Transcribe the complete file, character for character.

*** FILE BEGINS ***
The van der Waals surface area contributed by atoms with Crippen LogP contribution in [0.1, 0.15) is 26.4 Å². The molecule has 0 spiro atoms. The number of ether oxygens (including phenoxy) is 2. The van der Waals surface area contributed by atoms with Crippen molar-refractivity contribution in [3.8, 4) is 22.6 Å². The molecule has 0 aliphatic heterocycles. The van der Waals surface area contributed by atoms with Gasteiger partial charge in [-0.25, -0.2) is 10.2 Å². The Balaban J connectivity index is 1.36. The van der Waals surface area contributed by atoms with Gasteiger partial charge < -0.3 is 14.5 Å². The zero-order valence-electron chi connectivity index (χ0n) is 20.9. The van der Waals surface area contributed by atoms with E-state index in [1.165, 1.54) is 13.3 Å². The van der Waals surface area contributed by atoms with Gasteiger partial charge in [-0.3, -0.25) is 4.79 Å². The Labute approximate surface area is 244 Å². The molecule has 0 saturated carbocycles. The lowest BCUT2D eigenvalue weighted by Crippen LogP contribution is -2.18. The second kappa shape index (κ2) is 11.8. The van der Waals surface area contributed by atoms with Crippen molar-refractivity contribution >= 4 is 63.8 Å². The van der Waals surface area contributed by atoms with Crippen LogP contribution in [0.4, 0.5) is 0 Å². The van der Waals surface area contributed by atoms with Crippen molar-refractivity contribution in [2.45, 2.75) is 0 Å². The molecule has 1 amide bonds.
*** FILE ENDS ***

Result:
The van der Waals surface area contributed by atoms with Crippen LogP contribution in [0.1, 0.15) is 26.4 Å². The molecule has 0 spiro atoms. The number of ether oxygens (including phenoxy) is 2. The van der Waals surface area contributed by atoms with Crippen molar-refractivity contribution in [3.8, 4) is 22.6 Å². The molecule has 0 aliphatic heterocycles. The van der Waals surface area contributed by atoms with Gasteiger partial charge in [-0.25, -0.2) is 10.2 Å². The Balaban J connectivity index is 1.36. The van der Waals surface area contributed by atoms with Gasteiger partial charge < -0.3 is 14.5 Å². The zero-order valence-electron chi connectivity index (χ0n) is 20.9. The van der Waals surface area contributed by atoms with E-state index in [1.165, 1.54) is 13.3 Å². The van der Waals surface area contributed by atoms with Gasteiger partial charge in [-0.3, -0.25) is 4.79 Å². The Labute approximate surface area is 244 Å². The molecule has 0 saturated carbocycles. The lowest BCUT2D eigenvalue weighted by Crippen LogP contribution is -2.18. The second kappa shape index (κ2) is 11.8. The van der Waals surface area contributed by atoms with Crippen molar-refractivity contribution >= 4 is 63.8 Å². The van der Waals surface area contributed by atoms with Crippen LogP contribution in [0.4, 0.5) is 0 Å². The van der Waals surface area contributed by atoms with Crippen molar-refractivity contribution in [2.45, 2.75) is 0 Å². The molecule has 1 amide bonds.